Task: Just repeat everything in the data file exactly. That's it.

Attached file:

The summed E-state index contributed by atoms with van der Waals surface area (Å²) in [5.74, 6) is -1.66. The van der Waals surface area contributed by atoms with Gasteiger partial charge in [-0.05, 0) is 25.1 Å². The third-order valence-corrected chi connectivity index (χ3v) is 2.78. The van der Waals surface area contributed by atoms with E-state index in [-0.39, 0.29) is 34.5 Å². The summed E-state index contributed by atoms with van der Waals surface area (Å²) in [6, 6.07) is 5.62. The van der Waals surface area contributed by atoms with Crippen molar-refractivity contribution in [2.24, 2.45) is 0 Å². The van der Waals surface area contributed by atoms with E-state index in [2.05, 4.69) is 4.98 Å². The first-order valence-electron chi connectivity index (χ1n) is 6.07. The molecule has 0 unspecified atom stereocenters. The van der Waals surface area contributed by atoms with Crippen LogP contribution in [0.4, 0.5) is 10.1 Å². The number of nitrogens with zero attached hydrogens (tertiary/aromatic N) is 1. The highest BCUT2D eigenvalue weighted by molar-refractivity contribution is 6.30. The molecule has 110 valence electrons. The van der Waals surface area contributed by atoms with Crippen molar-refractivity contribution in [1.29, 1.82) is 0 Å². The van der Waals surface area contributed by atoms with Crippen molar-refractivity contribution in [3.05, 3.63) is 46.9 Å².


The summed E-state index contributed by atoms with van der Waals surface area (Å²) in [5.74, 6) is -1.66. The van der Waals surface area contributed by atoms with Gasteiger partial charge in [-0.05, 0) is 25.1 Å². The third-order valence-corrected chi connectivity index (χ3v) is 2.78. The van der Waals surface area contributed by atoms with E-state index in [-0.39, 0.29) is 34.5 Å². The summed E-state index contributed by atoms with van der Waals surface area (Å²) in [6, 6.07) is 5.62. The van der Waals surface area contributed by atoms with Crippen molar-refractivity contribution in [2.24, 2.45) is 0 Å². The van der Waals surface area contributed by atoms with E-state index in [2.05, 4.69) is 4.98 Å². The first-order valence-electron chi connectivity index (χ1n) is 6.07. The molecule has 0 unspecified atom stereocenters. The van der Waals surface area contributed by atoms with Crippen LogP contribution in [0.4, 0.5) is 10.1 Å². The number of nitrogens with zero attached hydrogens (tertiary/aromatic N) is 1. The highest BCUT2D eigenvalue weighted by molar-refractivity contribution is 6.30. The molecule has 110 valence electrons. The van der Waals surface area contributed by atoms with Crippen molar-refractivity contribution in [1.29, 1.82) is 0 Å². The van der Waals surface area contributed by atoms with Crippen molar-refractivity contribution in [3.05, 3.63) is 46.9 Å².